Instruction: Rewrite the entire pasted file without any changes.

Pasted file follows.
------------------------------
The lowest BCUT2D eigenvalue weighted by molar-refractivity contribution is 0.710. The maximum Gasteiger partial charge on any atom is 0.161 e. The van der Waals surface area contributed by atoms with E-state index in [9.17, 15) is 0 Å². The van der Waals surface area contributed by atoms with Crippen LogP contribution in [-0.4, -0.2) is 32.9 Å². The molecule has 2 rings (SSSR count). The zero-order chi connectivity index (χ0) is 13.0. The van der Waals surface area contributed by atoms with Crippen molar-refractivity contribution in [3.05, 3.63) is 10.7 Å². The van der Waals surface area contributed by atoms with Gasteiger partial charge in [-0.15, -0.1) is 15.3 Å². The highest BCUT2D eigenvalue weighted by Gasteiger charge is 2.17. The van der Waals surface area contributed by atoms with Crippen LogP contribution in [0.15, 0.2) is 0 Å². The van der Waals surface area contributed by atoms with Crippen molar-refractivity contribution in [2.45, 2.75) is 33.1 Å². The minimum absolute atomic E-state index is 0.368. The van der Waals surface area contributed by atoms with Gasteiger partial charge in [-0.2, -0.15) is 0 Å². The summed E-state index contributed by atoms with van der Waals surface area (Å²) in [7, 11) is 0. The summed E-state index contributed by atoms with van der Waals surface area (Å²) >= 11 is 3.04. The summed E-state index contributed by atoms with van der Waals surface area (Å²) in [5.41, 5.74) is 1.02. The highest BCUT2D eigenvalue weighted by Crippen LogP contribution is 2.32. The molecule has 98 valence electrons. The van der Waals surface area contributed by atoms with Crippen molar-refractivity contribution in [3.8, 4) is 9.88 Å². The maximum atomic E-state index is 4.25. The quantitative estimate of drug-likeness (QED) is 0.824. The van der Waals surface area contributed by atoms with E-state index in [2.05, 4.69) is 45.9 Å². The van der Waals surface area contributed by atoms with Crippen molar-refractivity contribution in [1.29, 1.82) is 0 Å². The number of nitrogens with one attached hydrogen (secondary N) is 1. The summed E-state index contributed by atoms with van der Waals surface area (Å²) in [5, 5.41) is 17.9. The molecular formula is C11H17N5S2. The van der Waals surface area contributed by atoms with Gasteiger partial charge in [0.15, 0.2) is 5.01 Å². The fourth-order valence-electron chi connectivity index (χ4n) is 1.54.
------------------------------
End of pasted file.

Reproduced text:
The lowest BCUT2D eigenvalue weighted by molar-refractivity contribution is 0.710. The maximum Gasteiger partial charge on any atom is 0.161 e. The van der Waals surface area contributed by atoms with E-state index in [9.17, 15) is 0 Å². The van der Waals surface area contributed by atoms with Crippen LogP contribution in [-0.4, -0.2) is 32.9 Å². The molecule has 2 rings (SSSR count). The zero-order chi connectivity index (χ0) is 13.0. The van der Waals surface area contributed by atoms with Crippen molar-refractivity contribution in [3.05, 3.63) is 10.7 Å². The van der Waals surface area contributed by atoms with Gasteiger partial charge in [-0.15, -0.1) is 15.3 Å². The highest BCUT2D eigenvalue weighted by Gasteiger charge is 2.17. The van der Waals surface area contributed by atoms with Crippen LogP contribution in [0.15, 0.2) is 0 Å². The van der Waals surface area contributed by atoms with Crippen molar-refractivity contribution in [2.45, 2.75) is 33.1 Å². The minimum absolute atomic E-state index is 0.368. The van der Waals surface area contributed by atoms with Gasteiger partial charge in [-0.2, -0.15) is 0 Å². The summed E-state index contributed by atoms with van der Waals surface area (Å²) in [7, 11) is 0. The summed E-state index contributed by atoms with van der Waals surface area (Å²) >= 11 is 3.04. The summed E-state index contributed by atoms with van der Waals surface area (Å²) in [5.41, 5.74) is 1.02. The highest BCUT2D eigenvalue weighted by Crippen LogP contribution is 2.32. The molecule has 98 valence electrons. The van der Waals surface area contributed by atoms with Crippen molar-refractivity contribution in [3.8, 4) is 9.88 Å². The maximum atomic E-state index is 4.25. The quantitative estimate of drug-likeness (QED) is 0.824. The van der Waals surface area contributed by atoms with E-state index in [2.05, 4.69) is 45.9 Å². The van der Waals surface area contributed by atoms with Crippen molar-refractivity contribution in [1.29, 1.82) is 0 Å². The number of nitrogens with one attached hydrogen (secondary N) is 1. The summed E-state index contributed by atoms with van der Waals surface area (Å²) in [5, 5.41) is 17.9. The molecular formula is C11H17N5S2. The van der Waals surface area contributed by atoms with Gasteiger partial charge in [0.15, 0.2) is 5.01 Å². The fourth-order valence-electron chi connectivity index (χ4n) is 1.54.